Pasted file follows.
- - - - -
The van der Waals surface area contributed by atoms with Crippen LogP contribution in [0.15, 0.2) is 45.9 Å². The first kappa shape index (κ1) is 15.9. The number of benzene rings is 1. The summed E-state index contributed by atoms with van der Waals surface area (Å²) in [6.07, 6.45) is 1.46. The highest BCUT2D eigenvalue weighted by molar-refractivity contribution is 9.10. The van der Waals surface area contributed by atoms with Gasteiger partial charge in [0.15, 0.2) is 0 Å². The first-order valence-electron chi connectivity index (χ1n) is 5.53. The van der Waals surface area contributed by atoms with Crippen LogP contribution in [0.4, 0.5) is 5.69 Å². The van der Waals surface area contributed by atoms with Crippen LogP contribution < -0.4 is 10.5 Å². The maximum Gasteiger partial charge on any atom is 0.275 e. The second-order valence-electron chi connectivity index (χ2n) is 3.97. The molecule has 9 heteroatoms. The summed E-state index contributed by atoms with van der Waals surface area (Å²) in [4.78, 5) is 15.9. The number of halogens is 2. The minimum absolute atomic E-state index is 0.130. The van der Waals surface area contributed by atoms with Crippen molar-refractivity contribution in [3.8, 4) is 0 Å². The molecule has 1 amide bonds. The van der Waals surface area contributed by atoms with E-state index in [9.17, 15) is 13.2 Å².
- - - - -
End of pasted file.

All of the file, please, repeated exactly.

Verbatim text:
The van der Waals surface area contributed by atoms with Crippen LogP contribution in [0.15, 0.2) is 45.9 Å². The first kappa shape index (κ1) is 15.9. The number of benzene rings is 1. The summed E-state index contributed by atoms with van der Waals surface area (Å²) in [6.07, 6.45) is 1.46. The highest BCUT2D eigenvalue weighted by molar-refractivity contribution is 9.10. The van der Waals surface area contributed by atoms with Gasteiger partial charge in [0.15, 0.2) is 0 Å². The first-order valence-electron chi connectivity index (χ1n) is 5.53. The van der Waals surface area contributed by atoms with Crippen LogP contribution in [0.4, 0.5) is 5.69 Å². The van der Waals surface area contributed by atoms with Crippen LogP contribution < -0.4 is 10.5 Å². The maximum Gasteiger partial charge on any atom is 0.275 e. The second-order valence-electron chi connectivity index (χ2n) is 3.97. The molecule has 9 heteroatoms. The summed E-state index contributed by atoms with van der Waals surface area (Å²) in [4.78, 5) is 15.9. The number of halogens is 2. The minimum absolute atomic E-state index is 0.130. The van der Waals surface area contributed by atoms with Crippen molar-refractivity contribution in [3.8, 4) is 0 Å². The molecule has 1 amide bonds. The van der Waals surface area contributed by atoms with E-state index in [9.17, 15) is 13.2 Å².